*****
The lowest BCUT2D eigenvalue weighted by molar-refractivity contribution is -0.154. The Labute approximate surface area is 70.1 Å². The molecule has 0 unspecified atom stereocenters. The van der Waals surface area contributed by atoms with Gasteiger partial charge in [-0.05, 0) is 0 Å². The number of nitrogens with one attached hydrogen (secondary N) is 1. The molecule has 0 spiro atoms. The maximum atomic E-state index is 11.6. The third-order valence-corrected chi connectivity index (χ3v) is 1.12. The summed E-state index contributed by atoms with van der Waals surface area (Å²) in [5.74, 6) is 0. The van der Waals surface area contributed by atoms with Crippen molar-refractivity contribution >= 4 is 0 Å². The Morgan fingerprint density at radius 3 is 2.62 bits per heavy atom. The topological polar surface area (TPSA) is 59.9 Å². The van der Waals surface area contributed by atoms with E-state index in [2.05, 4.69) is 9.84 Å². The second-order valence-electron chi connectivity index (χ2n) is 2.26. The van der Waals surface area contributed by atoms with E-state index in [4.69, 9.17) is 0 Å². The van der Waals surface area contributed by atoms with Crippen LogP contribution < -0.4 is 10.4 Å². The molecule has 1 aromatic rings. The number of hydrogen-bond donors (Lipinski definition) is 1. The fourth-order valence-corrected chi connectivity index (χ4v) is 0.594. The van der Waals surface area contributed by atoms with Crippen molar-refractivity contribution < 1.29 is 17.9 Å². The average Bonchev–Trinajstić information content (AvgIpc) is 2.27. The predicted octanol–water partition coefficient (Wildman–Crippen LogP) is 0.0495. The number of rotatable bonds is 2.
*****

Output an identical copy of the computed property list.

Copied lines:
The lowest BCUT2D eigenvalue weighted by molar-refractivity contribution is -0.154. The Labute approximate surface area is 70.1 Å². The molecule has 0 unspecified atom stereocenters. The van der Waals surface area contributed by atoms with Gasteiger partial charge in [-0.05, 0) is 0 Å². The number of nitrogens with one attached hydrogen (secondary N) is 1. The molecule has 0 spiro atoms. The maximum atomic E-state index is 11.6. The third-order valence-corrected chi connectivity index (χ3v) is 1.12. The summed E-state index contributed by atoms with van der Waals surface area (Å²) in [5.74, 6) is 0. The van der Waals surface area contributed by atoms with Crippen molar-refractivity contribution >= 4 is 0 Å². The Morgan fingerprint density at radius 3 is 2.62 bits per heavy atom. The topological polar surface area (TPSA) is 59.9 Å². The van der Waals surface area contributed by atoms with E-state index in [2.05, 4.69) is 9.84 Å². The second-order valence-electron chi connectivity index (χ2n) is 2.26. The van der Waals surface area contributed by atoms with E-state index in [4.69, 9.17) is 0 Å². The van der Waals surface area contributed by atoms with Crippen LogP contribution < -0.4 is 10.4 Å². The molecule has 1 aromatic rings. The number of hydrogen-bond donors (Lipinski definition) is 1. The fourth-order valence-corrected chi connectivity index (χ4v) is 0.594. The van der Waals surface area contributed by atoms with Crippen molar-refractivity contribution < 1.29 is 17.9 Å². The average Bonchev–Trinajstić information content (AvgIpc) is 2.27. The predicted octanol–water partition coefficient (Wildman–Crippen LogP) is 0.0495. The number of rotatable bonds is 2.